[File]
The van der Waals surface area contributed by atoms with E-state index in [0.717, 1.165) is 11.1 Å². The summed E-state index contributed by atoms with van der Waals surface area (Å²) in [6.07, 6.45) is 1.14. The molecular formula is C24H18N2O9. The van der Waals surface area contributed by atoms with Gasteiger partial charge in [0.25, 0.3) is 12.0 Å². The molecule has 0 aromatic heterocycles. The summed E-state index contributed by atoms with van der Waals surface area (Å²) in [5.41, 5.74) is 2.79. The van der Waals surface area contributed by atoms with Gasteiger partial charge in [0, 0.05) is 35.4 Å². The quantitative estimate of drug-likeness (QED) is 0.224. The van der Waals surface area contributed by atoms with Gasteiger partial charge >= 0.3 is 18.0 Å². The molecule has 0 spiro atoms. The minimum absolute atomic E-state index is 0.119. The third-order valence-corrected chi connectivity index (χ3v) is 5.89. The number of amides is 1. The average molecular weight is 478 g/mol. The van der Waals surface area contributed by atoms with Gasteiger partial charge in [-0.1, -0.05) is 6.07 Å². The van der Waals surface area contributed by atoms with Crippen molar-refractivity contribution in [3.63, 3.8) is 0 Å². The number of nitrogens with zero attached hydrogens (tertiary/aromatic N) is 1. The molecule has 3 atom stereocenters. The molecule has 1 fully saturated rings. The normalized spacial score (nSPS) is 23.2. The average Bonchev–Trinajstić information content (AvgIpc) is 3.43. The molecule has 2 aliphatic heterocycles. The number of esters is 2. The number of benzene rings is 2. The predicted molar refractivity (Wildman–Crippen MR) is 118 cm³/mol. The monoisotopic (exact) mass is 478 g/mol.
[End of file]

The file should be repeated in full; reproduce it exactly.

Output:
The van der Waals surface area contributed by atoms with E-state index in [0.717, 1.165) is 11.1 Å². The summed E-state index contributed by atoms with van der Waals surface area (Å²) in [6.07, 6.45) is 1.14. The molecular formula is C24H18N2O9. The van der Waals surface area contributed by atoms with Gasteiger partial charge in [0.25, 0.3) is 12.0 Å². The molecule has 0 aromatic heterocycles. The summed E-state index contributed by atoms with van der Waals surface area (Å²) in [5.41, 5.74) is 2.79. The van der Waals surface area contributed by atoms with Gasteiger partial charge in [0, 0.05) is 35.4 Å². The quantitative estimate of drug-likeness (QED) is 0.224. The van der Waals surface area contributed by atoms with Gasteiger partial charge >= 0.3 is 18.0 Å². The molecule has 0 spiro atoms. The minimum absolute atomic E-state index is 0.119. The third-order valence-corrected chi connectivity index (χ3v) is 5.89. The number of amides is 1. The average molecular weight is 478 g/mol. The van der Waals surface area contributed by atoms with Gasteiger partial charge in [-0.1, -0.05) is 6.07 Å². The van der Waals surface area contributed by atoms with Crippen molar-refractivity contribution in [3.63, 3.8) is 0 Å². The number of nitrogens with zero attached hydrogens (tertiary/aromatic N) is 1. The molecule has 3 atom stereocenters. The molecule has 1 fully saturated rings. The normalized spacial score (nSPS) is 23.2. The average Bonchev–Trinajstić information content (AvgIpc) is 3.43. The molecule has 2 aliphatic heterocycles. The number of esters is 2. The number of benzene rings is 2. The predicted molar refractivity (Wildman–Crippen MR) is 118 cm³/mol. The monoisotopic (exact) mass is 478 g/mol.